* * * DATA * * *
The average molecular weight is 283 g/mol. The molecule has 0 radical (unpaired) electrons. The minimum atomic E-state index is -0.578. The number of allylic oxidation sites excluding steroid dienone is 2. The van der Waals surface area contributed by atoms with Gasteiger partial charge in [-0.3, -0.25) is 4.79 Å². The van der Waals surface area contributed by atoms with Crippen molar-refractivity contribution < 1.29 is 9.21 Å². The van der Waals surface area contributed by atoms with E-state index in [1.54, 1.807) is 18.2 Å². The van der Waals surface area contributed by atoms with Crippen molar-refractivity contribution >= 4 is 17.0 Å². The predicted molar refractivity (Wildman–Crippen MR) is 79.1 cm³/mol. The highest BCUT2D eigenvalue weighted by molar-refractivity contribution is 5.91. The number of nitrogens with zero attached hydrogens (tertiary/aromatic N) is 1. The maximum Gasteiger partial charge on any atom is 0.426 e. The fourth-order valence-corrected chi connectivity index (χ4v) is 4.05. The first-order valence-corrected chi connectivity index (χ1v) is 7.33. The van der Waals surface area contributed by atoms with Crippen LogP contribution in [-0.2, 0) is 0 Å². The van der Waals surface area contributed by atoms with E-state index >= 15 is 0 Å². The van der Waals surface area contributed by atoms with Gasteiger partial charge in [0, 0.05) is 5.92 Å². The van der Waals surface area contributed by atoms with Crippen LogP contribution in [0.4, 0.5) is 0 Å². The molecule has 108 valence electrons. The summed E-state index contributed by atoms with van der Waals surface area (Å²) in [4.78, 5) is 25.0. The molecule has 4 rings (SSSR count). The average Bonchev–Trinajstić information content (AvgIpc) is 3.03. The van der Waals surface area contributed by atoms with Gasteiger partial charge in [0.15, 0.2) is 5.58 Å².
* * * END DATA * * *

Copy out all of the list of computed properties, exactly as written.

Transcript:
The average molecular weight is 283 g/mol. The molecule has 0 radical (unpaired) electrons. The minimum atomic E-state index is -0.578. The number of allylic oxidation sites excluding steroid dienone is 2. The van der Waals surface area contributed by atoms with Gasteiger partial charge in [-0.3, -0.25) is 4.79 Å². The van der Waals surface area contributed by atoms with Crippen molar-refractivity contribution < 1.29 is 9.21 Å². The van der Waals surface area contributed by atoms with E-state index in [1.54, 1.807) is 18.2 Å². The van der Waals surface area contributed by atoms with Crippen molar-refractivity contribution >= 4 is 17.0 Å². The predicted molar refractivity (Wildman–Crippen MR) is 79.1 cm³/mol. The highest BCUT2D eigenvalue weighted by molar-refractivity contribution is 5.91. The number of nitrogens with zero attached hydrogens (tertiary/aromatic N) is 1. The maximum Gasteiger partial charge on any atom is 0.426 e. The fourth-order valence-corrected chi connectivity index (χ4v) is 4.05. The first-order valence-corrected chi connectivity index (χ1v) is 7.33. The van der Waals surface area contributed by atoms with Crippen LogP contribution in [-0.2, 0) is 0 Å². The van der Waals surface area contributed by atoms with E-state index >= 15 is 0 Å². The van der Waals surface area contributed by atoms with Gasteiger partial charge in [0, 0.05) is 5.92 Å². The van der Waals surface area contributed by atoms with Crippen LogP contribution in [0.4, 0.5) is 0 Å². The molecule has 108 valence electrons. The summed E-state index contributed by atoms with van der Waals surface area (Å²) in [4.78, 5) is 25.0. The molecule has 4 rings (SSSR count). The average Bonchev–Trinajstić information content (AvgIpc) is 3.03. The van der Waals surface area contributed by atoms with Gasteiger partial charge in [0.15, 0.2) is 5.58 Å².